There are bound to be more, these are some I’ve just bumped into recently. They are more than ‘events’ but not official ‘organisations’ as defined by corporate law.

  2. Steve,

    Thanks for the links and tips. This style of working; agile, shared, mobile etc will certainly help shape the future. It feels too early to tell how this will look once the entreprenurial endeavour actually gets traction and turns into an organisation that requires cultivating something that has a signifcant lifecycle and involves larger numbers of people who generate their income from it.

    This goes to the heart of my (re)quest. There are countless people who are gathering in communities that allow them to operate individually in new ways (compared to conventional work). This is important cutting edge stuff. But our society and economy depends on organisations, or lets call them ‘productive systems’. It can be luxurious to invent new ways of working that are good for sole operators, but useless for organisms of people (playing with words here) that are designed to be consistently and specifically productive.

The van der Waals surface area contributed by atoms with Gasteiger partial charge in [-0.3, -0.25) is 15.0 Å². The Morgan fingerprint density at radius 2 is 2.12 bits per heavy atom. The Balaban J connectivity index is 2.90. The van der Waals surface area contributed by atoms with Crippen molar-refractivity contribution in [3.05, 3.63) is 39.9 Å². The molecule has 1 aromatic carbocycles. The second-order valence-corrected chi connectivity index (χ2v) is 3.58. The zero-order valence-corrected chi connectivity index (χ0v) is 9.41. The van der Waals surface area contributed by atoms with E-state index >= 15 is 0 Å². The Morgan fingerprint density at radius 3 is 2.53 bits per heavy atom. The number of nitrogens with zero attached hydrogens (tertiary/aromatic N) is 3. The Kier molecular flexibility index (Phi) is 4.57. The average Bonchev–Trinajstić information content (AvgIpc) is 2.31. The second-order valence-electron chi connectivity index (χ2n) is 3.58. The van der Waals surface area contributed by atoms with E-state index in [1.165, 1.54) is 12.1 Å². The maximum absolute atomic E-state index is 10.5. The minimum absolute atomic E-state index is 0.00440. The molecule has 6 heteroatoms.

If the kinds of people who attend startup camp, or hang out at Joes on Fridays, or are part of the Ruby on Rails community were leading organisations, what would they be doing to ccultivate commercially sustainable and innovative vocational communities?

    Time will tell … my hope is that the ideals that drive people to operate like this now will not get suppressed, but will find ways to grow and thrive and form new practices when/if they find themselves in bigger projects.

  3. Interesting article.
    On another note; fully justified text only works when it can be hand set and controlled. As such, it should never be used on the Internet. I can highly recommend using text-align: left.
    Thank you.